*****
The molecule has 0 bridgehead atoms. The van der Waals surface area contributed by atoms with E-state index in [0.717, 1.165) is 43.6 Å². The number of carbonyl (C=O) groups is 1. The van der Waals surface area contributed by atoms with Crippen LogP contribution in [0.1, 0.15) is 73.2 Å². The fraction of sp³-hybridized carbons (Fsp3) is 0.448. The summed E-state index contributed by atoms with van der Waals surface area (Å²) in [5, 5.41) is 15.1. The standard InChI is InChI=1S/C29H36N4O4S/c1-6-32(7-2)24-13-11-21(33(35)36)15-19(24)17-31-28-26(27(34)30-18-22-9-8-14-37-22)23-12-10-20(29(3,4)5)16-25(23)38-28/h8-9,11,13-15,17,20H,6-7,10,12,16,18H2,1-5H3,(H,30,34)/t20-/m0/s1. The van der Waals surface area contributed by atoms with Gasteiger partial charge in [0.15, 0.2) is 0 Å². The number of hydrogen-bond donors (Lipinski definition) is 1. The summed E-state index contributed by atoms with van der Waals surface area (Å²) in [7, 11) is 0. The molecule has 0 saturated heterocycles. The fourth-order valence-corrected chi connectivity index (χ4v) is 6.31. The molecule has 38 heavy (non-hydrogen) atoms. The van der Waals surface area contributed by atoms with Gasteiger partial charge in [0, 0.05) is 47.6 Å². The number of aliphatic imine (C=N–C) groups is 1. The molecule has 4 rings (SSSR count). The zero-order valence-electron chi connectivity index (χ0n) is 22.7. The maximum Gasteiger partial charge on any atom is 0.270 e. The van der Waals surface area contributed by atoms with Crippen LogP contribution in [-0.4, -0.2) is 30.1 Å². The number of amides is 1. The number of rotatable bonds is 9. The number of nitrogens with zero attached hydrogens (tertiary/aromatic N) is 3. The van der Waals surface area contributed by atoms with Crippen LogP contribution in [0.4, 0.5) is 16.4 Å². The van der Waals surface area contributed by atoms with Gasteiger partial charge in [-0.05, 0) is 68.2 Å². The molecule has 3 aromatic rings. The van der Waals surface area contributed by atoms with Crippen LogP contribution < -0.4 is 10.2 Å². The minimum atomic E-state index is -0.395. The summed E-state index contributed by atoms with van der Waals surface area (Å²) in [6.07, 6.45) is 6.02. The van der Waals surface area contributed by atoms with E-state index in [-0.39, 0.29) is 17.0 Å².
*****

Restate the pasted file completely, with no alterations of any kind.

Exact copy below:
The molecule has 0 bridgehead atoms. The van der Waals surface area contributed by atoms with E-state index in [0.717, 1.165) is 43.6 Å². The number of carbonyl (C=O) groups is 1. The van der Waals surface area contributed by atoms with Crippen LogP contribution in [0.1, 0.15) is 73.2 Å². The fraction of sp³-hybridized carbons (Fsp3) is 0.448. The summed E-state index contributed by atoms with van der Waals surface area (Å²) in [5, 5.41) is 15.1. The standard InChI is InChI=1S/C29H36N4O4S/c1-6-32(7-2)24-13-11-21(33(35)36)15-19(24)17-31-28-26(27(34)30-18-22-9-8-14-37-22)23-12-10-20(29(3,4)5)16-25(23)38-28/h8-9,11,13-15,17,20H,6-7,10,12,16,18H2,1-5H3,(H,30,34)/t20-/m0/s1. The van der Waals surface area contributed by atoms with Gasteiger partial charge in [0.15, 0.2) is 0 Å². The number of hydrogen-bond donors (Lipinski definition) is 1. The summed E-state index contributed by atoms with van der Waals surface area (Å²) in [7, 11) is 0. The molecule has 0 saturated heterocycles. The fourth-order valence-corrected chi connectivity index (χ4v) is 6.31. The molecule has 38 heavy (non-hydrogen) atoms. The van der Waals surface area contributed by atoms with Gasteiger partial charge in [0, 0.05) is 47.6 Å². The number of aliphatic imine (C=N–C) groups is 1. The molecule has 4 rings (SSSR count). The zero-order valence-electron chi connectivity index (χ0n) is 22.7. The maximum Gasteiger partial charge on any atom is 0.270 e. The van der Waals surface area contributed by atoms with Crippen LogP contribution in [-0.4, -0.2) is 30.1 Å². The number of amides is 1. The number of rotatable bonds is 9. The number of nitrogens with zero attached hydrogens (tertiary/aromatic N) is 3. The van der Waals surface area contributed by atoms with Crippen LogP contribution in [0.4, 0.5) is 16.4 Å². The van der Waals surface area contributed by atoms with Gasteiger partial charge in [-0.05, 0) is 68.2 Å². The molecule has 3 aromatic rings. The van der Waals surface area contributed by atoms with Crippen LogP contribution < -0.4 is 10.2 Å². The minimum atomic E-state index is -0.395. The summed E-state index contributed by atoms with van der Waals surface area (Å²) in [6.07, 6.45) is 6.02. The van der Waals surface area contributed by atoms with E-state index in [-0.39, 0.29) is 17.0 Å².